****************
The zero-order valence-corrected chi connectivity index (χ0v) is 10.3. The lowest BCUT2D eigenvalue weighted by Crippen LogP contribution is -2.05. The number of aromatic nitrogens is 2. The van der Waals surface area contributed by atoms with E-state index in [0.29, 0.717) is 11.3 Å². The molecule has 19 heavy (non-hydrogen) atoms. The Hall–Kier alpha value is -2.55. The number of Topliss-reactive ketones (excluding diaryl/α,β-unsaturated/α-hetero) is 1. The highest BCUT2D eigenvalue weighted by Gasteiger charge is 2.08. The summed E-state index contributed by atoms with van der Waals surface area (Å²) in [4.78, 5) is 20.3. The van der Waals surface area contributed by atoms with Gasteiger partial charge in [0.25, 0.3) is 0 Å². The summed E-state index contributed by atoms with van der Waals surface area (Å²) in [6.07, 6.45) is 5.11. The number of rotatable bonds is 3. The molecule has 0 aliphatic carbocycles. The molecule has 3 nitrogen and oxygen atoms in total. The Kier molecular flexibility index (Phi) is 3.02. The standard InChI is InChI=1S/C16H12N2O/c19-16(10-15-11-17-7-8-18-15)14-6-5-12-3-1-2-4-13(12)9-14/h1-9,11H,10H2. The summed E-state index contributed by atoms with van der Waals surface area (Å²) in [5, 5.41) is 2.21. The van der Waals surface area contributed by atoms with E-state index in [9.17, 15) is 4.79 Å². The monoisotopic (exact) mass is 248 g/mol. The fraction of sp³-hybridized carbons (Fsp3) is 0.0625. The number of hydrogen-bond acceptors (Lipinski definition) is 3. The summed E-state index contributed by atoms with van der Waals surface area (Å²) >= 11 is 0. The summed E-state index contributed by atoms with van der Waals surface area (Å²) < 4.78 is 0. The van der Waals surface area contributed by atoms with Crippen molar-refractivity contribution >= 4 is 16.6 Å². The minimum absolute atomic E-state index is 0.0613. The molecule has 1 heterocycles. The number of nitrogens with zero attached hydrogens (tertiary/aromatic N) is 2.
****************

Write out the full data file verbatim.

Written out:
The zero-order valence-corrected chi connectivity index (χ0v) is 10.3. The lowest BCUT2D eigenvalue weighted by Crippen LogP contribution is -2.05. The number of aromatic nitrogens is 2. The van der Waals surface area contributed by atoms with E-state index in [0.29, 0.717) is 11.3 Å². The molecule has 19 heavy (non-hydrogen) atoms. The Hall–Kier alpha value is -2.55. The number of Topliss-reactive ketones (excluding diaryl/α,β-unsaturated/α-hetero) is 1. The highest BCUT2D eigenvalue weighted by Gasteiger charge is 2.08. The summed E-state index contributed by atoms with van der Waals surface area (Å²) in [4.78, 5) is 20.3. The van der Waals surface area contributed by atoms with Gasteiger partial charge in [0.25, 0.3) is 0 Å². The summed E-state index contributed by atoms with van der Waals surface area (Å²) in [6.07, 6.45) is 5.11. The number of rotatable bonds is 3. The molecule has 0 aliphatic carbocycles. The molecule has 3 nitrogen and oxygen atoms in total. The Kier molecular flexibility index (Phi) is 3.02. The standard InChI is InChI=1S/C16H12N2O/c19-16(10-15-11-17-7-8-18-15)14-6-5-12-3-1-2-4-13(12)9-14/h1-9,11H,10H2. The summed E-state index contributed by atoms with van der Waals surface area (Å²) in [5, 5.41) is 2.21. The van der Waals surface area contributed by atoms with E-state index in [9.17, 15) is 4.79 Å². The monoisotopic (exact) mass is 248 g/mol. The fraction of sp³-hybridized carbons (Fsp3) is 0.0625. The number of hydrogen-bond acceptors (Lipinski definition) is 3. The summed E-state index contributed by atoms with van der Waals surface area (Å²) >= 11 is 0. The summed E-state index contributed by atoms with van der Waals surface area (Å²) < 4.78 is 0. The van der Waals surface area contributed by atoms with Crippen molar-refractivity contribution >= 4 is 16.6 Å². The minimum absolute atomic E-state index is 0.0613. The molecule has 1 heterocycles. The number of nitrogens with zero attached hydrogens (tertiary/aromatic N) is 2.